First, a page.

As I reached Day 2 with Io, I continued to struggle with the syntax, in particular temptation to write
object.method instead of dropping the ‘.’. I felt that I was starting to get some of the concepts of the language, the ability to rewrite core methods and override Operators.
However, I have also struggled throughout Day 2 and Day 3 with the lack of easily available documentation – the reference and guide on the main IO website did not seem to explain many of the things I needed to know, including how to read input from the console. I resorted in some cases to “cheating” by reading other people’s solutions to the exercises (although it’s not really cheating, since the point is to learn :)).
As I wrote my solutions, particularly the longer ones, they felt slightly clumsy – as though I wasn’t taking advantage of Io’s strengths. In the middle of Day 2 and start of Day 3, I really wasn’t enjoying working with the language, although by the end of Day 3 when I introduced the new Xml_Element object, it felt more natural. I’m glad I finished the chapter, although I’m still not really sure where I would use Io.
Overall, the main thing I’ve got out of the book so far is a greater understanding of meta-programming, which I’m hoping will help me take better approaches to new programming problems.
All of my solutions are on Github Gists:
Here are some highlights from the difficulties I ran into …
I was baffled for Day 2, Exercise 2 as to how to keep the original division method, but a quick internet search (and a minor cheat) revealed the solution: I needed to store the original division method in another variable:
When I reached Exercise 7, I discovered from other solutions that serialization in IO is actually really, really easy. All objects have a serialized method that writes it out to a string. When reading the object back from a file, all that was needed was the assign the results of the
doFile("filename.txt") method to a new object. Writing to files is easy too – here’s the full solution:
For Exercise 8, I spent a considerable amount of time trying to find out how to read input from the console – turns out you can use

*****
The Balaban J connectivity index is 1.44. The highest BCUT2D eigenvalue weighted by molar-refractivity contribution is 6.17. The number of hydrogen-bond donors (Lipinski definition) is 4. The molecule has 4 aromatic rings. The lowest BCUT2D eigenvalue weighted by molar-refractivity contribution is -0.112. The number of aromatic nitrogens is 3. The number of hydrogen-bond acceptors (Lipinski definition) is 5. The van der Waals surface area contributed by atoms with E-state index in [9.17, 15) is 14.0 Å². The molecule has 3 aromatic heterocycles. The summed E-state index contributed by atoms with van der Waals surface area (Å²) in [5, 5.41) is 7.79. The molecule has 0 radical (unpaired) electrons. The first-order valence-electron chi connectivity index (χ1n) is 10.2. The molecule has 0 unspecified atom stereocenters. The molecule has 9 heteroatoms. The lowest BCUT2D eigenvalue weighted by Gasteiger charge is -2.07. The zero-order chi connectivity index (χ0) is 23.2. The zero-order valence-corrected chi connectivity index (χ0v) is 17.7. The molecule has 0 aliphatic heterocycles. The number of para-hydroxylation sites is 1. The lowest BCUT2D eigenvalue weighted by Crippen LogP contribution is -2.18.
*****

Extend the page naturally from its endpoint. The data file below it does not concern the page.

File standardInput readLine. This gives you a string, so you need to use
asNumber to complete this exercise.
Day 3, Exercise 1, was a massive struggle – at first I could not figure out how to pass the right indent, and I ended up looking around at some other examples before I figured out that I needed to:
- Write the parent node
- Add one to the indent
- Process the child nodes
- Remove one from the indent
- Close the parent node
I also discovered that using
indent := indent + 1 doesn’t work – I guess you lose the reference to indent, so you need to do
indent = indent + 1. Here’s the finished code:
In Exercise 2, I discovered after some internet searching and experimenting that Io has two built in methods:
curlyBrackets (as used in the book) and
squareBrackets – these can both be overridden to allow lists or maps, or anything else, to be created using
. I guess this might be obvious to some people, but I was quite confused by it!
Here’s the list code:
The final exercise, adding attributes to the XML Builder, had me stumped for some time – in fact, I took a break from it overnight and a solution came to me in the shower My difficulty was figuring out when to write the contents of the XML node, I didn’t want a separate method but couldn’t write out the contents inside the loop.
The final solution still feels slightly clumsy but it does work (indents and all):